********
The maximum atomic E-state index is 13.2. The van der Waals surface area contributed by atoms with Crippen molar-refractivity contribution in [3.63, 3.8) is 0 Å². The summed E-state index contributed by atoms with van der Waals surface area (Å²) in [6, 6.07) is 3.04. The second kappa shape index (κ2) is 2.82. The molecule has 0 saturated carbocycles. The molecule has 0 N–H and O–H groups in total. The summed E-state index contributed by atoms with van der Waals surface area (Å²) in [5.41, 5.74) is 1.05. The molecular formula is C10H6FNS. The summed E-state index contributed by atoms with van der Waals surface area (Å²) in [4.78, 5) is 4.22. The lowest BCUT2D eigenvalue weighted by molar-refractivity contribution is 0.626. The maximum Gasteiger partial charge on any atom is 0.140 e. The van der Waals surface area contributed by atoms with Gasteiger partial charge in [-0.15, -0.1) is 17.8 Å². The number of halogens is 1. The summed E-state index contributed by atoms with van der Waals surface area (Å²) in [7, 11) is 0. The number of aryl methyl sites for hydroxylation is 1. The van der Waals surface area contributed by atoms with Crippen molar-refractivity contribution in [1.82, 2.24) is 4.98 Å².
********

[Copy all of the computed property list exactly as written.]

The maximum atomic E-state index is 13.2. The van der Waals surface area contributed by atoms with Crippen molar-refractivity contribution in [3.63, 3.8) is 0 Å². The summed E-state index contributed by atoms with van der Waals surface area (Å²) in [6, 6.07) is 3.04. The second kappa shape index (κ2) is 2.82. The molecule has 0 saturated carbocycles. The molecule has 0 N–H and O–H groups in total. The summed E-state index contributed by atoms with van der Waals surface area (Å²) in [5.41, 5.74) is 1.05. The molecular formula is C10H6FNS. The summed E-state index contributed by atoms with van der Waals surface area (Å²) in [4.78, 5) is 4.22. The lowest BCUT2D eigenvalue weighted by molar-refractivity contribution is 0.626. The maximum Gasteiger partial charge on any atom is 0.140 e. The van der Waals surface area contributed by atoms with Gasteiger partial charge in [-0.15, -0.1) is 17.8 Å². The number of halogens is 1. The summed E-state index contributed by atoms with van der Waals surface area (Å²) in [7, 11) is 0. The number of aryl methyl sites for hydroxylation is 1. The van der Waals surface area contributed by atoms with Crippen molar-refractivity contribution in [1.82, 2.24) is 4.98 Å².